Our first question is from Siphaed, who wondered about the entries in our Week in Review:
I'm a bit confused why The Elder Scrolls Online and Star Citizen got above FFXIV. Don't get me wrong, I honestly don't like either game and still prefer the one above all three (Guild Wars 2). However, I see that FFXIV has four key articles dedicated to it this past week and the other two have only three each. I would think that it would get a slight priority in the pecking order based on that. If not, what are the credentials for one game getting priority over the others in the article listing?I love that you guys think we're sitting around steepling our fingers trying to decide which game should go on top and get the golden star sticker for the week, but unfortunately, it's nowhere near that much fun!
I've been writing Massively's Week in Review for exactly three years today; it kicked off on September 19th, 2010, and honored the sunset of the original version of All Points Bulletin (and featured the screenie heading this article). Since that time, the column has changed quite a bit. For starters, I try to include primarily those posts with the best hits, minus news that is outdated by Sunday, plus other things we'd consider important or interesting to the genre. Because of the success of the network and the site, our minimum standards for inclusion have soared upward; a post that would have made the top 20 three years ago wouldn't even come close to doing so by page views alone now. (And this is awesome.)
Last winter, we moved from a pure list format to a roundup that divides posts a bit more by topic. Why? Because it's pretty, because it's a smarter layout for our audience (and for Joystiq's), and because -- I'll admit it -- it's easier. I have a big ol' chunk of html with images for all of the games likely to have multiple big posts every once in a while. If there are enough posts to justify that game's getting a super special unique snowflake banner that week, it stays. If not, it goes into the "everything else" pile.
They're basically in the order I put them in originally, and they don't change much if ever from week to week. Long story short: I love all my MMO children equally, and the order is more or less random. Don't read anything into which game is on top. The real game that's on top is in the introduction, anyway!
When is the "it has a cash shop, therefore it's launched" lunacy going to stop? To me, a game doesn't lose its beta designation simply because of this, especially when it's being developed by a small indie team that needs a steady influx of revenue to fund the continual development. If there are core elements missing, the game still has regular (more than monthly) updates, then it's a beta. Whining about "soft launches" [and he means players here, not Massively, as he later clarified] isn't going to change that, especially in the current F2P environment.You can blame this one on me. I took to heart an ahead-of-its-time 2011 article written by former Massively staffer Rubi Bayer about eternal betas, and last year during my tenure as caretaker of Betawatch, I embarked on a purging spree to clear the list of games that had made no moves toward launch in several forevers. I set down rules for open vs. closed testing (since many games no longer use the beta designation) and tried to sort out which games had been operating with full cash-shop amenities without any sort of official launch. This was long before Neverwinter and more recent games made the word soft-launch part of the global MMO lexicon, which is probably why no fuss was made over the purge over a year ago and why people care a whole lot more about it right now.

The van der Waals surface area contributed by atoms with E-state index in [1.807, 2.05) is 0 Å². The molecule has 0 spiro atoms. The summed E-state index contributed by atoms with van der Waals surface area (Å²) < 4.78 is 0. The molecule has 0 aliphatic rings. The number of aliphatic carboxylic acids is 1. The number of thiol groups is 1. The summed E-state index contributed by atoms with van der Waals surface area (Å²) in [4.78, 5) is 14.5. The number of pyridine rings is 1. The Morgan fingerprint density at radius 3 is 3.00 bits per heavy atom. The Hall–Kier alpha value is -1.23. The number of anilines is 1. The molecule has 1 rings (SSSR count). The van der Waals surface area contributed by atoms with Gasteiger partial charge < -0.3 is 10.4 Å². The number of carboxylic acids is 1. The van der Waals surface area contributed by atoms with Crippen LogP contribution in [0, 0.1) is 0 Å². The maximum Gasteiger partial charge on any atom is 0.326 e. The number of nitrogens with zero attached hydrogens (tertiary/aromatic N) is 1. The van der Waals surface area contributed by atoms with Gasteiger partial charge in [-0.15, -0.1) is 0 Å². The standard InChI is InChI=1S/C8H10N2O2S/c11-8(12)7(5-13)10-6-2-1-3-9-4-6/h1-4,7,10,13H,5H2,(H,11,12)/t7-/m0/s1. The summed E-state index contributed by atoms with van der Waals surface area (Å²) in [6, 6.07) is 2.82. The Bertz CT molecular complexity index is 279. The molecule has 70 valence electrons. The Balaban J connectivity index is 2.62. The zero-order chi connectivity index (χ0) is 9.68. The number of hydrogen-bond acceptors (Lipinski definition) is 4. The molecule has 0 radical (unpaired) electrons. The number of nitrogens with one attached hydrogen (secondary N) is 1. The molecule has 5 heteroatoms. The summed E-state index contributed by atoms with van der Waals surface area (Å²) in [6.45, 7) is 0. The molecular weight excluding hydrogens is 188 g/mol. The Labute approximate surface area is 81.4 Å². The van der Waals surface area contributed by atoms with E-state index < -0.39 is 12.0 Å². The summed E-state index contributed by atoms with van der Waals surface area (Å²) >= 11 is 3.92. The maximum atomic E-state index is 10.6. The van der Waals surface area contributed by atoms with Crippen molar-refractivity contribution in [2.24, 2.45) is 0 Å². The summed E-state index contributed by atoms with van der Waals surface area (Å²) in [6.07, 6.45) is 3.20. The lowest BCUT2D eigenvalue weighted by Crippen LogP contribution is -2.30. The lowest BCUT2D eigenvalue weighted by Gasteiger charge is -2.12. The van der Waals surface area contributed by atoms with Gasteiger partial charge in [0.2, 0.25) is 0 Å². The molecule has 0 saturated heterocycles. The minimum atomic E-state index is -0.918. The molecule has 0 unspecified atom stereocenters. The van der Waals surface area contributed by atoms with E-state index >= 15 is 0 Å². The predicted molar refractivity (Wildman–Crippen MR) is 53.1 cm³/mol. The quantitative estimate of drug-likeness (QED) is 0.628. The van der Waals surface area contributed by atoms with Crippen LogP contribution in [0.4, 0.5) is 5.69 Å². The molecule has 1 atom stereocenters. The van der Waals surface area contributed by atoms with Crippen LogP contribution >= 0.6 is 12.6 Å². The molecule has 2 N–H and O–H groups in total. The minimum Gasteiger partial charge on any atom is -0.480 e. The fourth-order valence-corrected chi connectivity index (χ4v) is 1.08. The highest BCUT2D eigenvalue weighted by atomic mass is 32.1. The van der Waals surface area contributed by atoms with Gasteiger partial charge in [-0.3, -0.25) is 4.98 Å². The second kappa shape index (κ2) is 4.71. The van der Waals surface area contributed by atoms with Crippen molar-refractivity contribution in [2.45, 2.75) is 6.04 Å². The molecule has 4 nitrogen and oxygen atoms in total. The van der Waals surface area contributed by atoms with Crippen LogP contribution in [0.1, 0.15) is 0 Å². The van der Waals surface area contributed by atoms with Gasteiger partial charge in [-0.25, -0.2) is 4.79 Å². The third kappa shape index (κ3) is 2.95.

I suppose it just annoyed me that certain games were receiving what amounted to free advertising and a free link in that roundup every Friday night for years. It seemed wrong of us as an independent blog to perpetuate their pretense that they were in a beta when we all knew they had launched in everything but name. The list was also difficult to manage for the writers and hard to parse for the readers, so it wasn't a very helpful tool for players looking to go test a game that wasn't also going to demand money seven ways from sundown.
Last year, I turned Betawatch over to Massively's Eliot Lefebvre and made beta classification his problem (you're welcome, Lefebvre!). I can't claim this process is easy or obvious; for example, when Glitch returned to closed beta with a cash shop and no signups, we weren't exactly sure what to do with it. But we're trying our best to be consistent, and we've tried to supplement Betawatch with Make My MMO, a column that rounds up Kickstarter MMOs separately. We're not trying to neglect indies, but there aren't many indie MMOs out there right now that wouldn't fit on one or both of those lists.
What should you play? Where is the MMO industry headed? How does Massively operate? Has Lord British lost his marbles? Why is the edit button on a timer? Should "monoclegate" be hyphenated? Editor-in-Chief Bree Royce submits to your interrogations right here in Ask Massively every other Thursday. Drop your questions in the comments below or ping us at email@example.com. Just ask!